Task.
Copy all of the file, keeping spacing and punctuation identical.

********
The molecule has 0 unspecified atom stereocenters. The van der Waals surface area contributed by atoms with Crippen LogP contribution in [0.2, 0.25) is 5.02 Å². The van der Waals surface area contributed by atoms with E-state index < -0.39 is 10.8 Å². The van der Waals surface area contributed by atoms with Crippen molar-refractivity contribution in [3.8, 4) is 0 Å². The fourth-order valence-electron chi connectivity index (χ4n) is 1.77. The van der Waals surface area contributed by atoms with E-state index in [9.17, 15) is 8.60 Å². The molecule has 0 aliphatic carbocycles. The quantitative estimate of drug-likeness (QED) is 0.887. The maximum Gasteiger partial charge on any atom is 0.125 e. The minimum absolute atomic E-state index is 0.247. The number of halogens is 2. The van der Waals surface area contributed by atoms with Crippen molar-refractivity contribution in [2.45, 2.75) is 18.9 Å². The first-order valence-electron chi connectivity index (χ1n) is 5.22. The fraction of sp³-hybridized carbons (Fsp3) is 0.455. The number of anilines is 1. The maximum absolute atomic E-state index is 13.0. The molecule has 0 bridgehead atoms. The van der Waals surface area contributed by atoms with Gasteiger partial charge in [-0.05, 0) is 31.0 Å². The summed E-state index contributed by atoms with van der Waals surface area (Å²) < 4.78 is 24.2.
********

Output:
The molecule has 0 unspecified atom stereocenters. The van der Waals surface area contributed by atoms with Crippen LogP contribution in [0.2, 0.25) is 5.02 Å². The van der Waals surface area contributed by atoms with E-state index < -0.39 is 10.8 Å². The van der Waals surface area contributed by atoms with Crippen molar-refractivity contribution in [3.8, 4) is 0 Å². The fourth-order valence-electron chi connectivity index (χ4n) is 1.77. The van der Waals surface area contributed by atoms with E-state index in [9.17, 15) is 8.60 Å². The molecule has 0 aliphatic carbocycles. The quantitative estimate of drug-likeness (QED) is 0.887. The maximum Gasteiger partial charge on any atom is 0.125 e. The minimum absolute atomic E-state index is 0.247. The number of halogens is 2. The van der Waals surface area contributed by atoms with Crippen molar-refractivity contribution in [2.45, 2.75) is 18.9 Å². The first-order valence-electron chi connectivity index (χ1n) is 5.22. The fraction of sp³-hybridized carbons (Fsp3) is 0.455. The number of anilines is 1. The maximum absolute atomic E-state index is 13.0. The molecule has 0 bridgehead atoms. The van der Waals surface area contributed by atoms with Gasteiger partial charge in [-0.05, 0) is 31.0 Å². The summed E-state index contributed by atoms with van der Waals surface area (Å²) < 4.78 is 24.2.